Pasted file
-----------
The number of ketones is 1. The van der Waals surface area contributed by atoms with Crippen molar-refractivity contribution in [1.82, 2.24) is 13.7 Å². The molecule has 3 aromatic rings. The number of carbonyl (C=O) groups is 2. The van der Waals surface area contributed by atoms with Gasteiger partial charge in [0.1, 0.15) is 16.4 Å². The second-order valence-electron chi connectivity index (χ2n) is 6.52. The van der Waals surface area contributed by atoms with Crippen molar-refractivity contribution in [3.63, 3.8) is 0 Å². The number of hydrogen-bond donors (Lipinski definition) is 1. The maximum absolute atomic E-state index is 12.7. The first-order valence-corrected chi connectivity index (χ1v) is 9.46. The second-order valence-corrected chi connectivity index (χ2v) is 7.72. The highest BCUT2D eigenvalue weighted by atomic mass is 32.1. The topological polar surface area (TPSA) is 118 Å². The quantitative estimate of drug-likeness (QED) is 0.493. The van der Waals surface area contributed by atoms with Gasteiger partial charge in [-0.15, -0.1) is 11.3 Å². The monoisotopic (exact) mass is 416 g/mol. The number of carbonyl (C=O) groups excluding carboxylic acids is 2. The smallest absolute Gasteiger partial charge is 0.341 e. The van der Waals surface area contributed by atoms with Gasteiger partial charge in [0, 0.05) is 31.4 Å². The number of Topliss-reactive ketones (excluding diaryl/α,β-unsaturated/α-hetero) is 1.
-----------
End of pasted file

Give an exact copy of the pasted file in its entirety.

The number of ketones is 1. The van der Waals surface area contributed by atoms with Crippen molar-refractivity contribution in [1.82, 2.24) is 13.7 Å². The molecule has 3 aromatic rings. The number of carbonyl (C=O) groups is 2. The van der Waals surface area contributed by atoms with Gasteiger partial charge in [0.1, 0.15) is 16.4 Å². The second-order valence-electron chi connectivity index (χ2n) is 6.52. The van der Waals surface area contributed by atoms with Crippen molar-refractivity contribution in [3.63, 3.8) is 0 Å². The number of hydrogen-bond donors (Lipinski definition) is 1. The maximum absolute atomic E-state index is 12.7. The first-order valence-corrected chi connectivity index (χ1v) is 9.46. The second-order valence-corrected chi connectivity index (χ2v) is 7.72. The highest BCUT2D eigenvalue weighted by atomic mass is 32.1. The topological polar surface area (TPSA) is 118 Å². The quantitative estimate of drug-likeness (QED) is 0.493. The van der Waals surface area contributed by atoms with Gasteiger partial charge in [-0.15, -0.1) is 11.3 Å². The monoisotopic (exact) mass is 416 g/mol. The number of carbonyl (C=O) groups excluding carboxylic acids is 2. The smallest absolute Gasteiger partial charge is 0.341 e. The van der Waals surface area contributed by atoms with Gasteiger partial charge in [0, 0.05) is 31.4 Å². The number of Topliss-reactive ketones (excluding diaryl/α,β-unsaturated/α-hetero) is 1.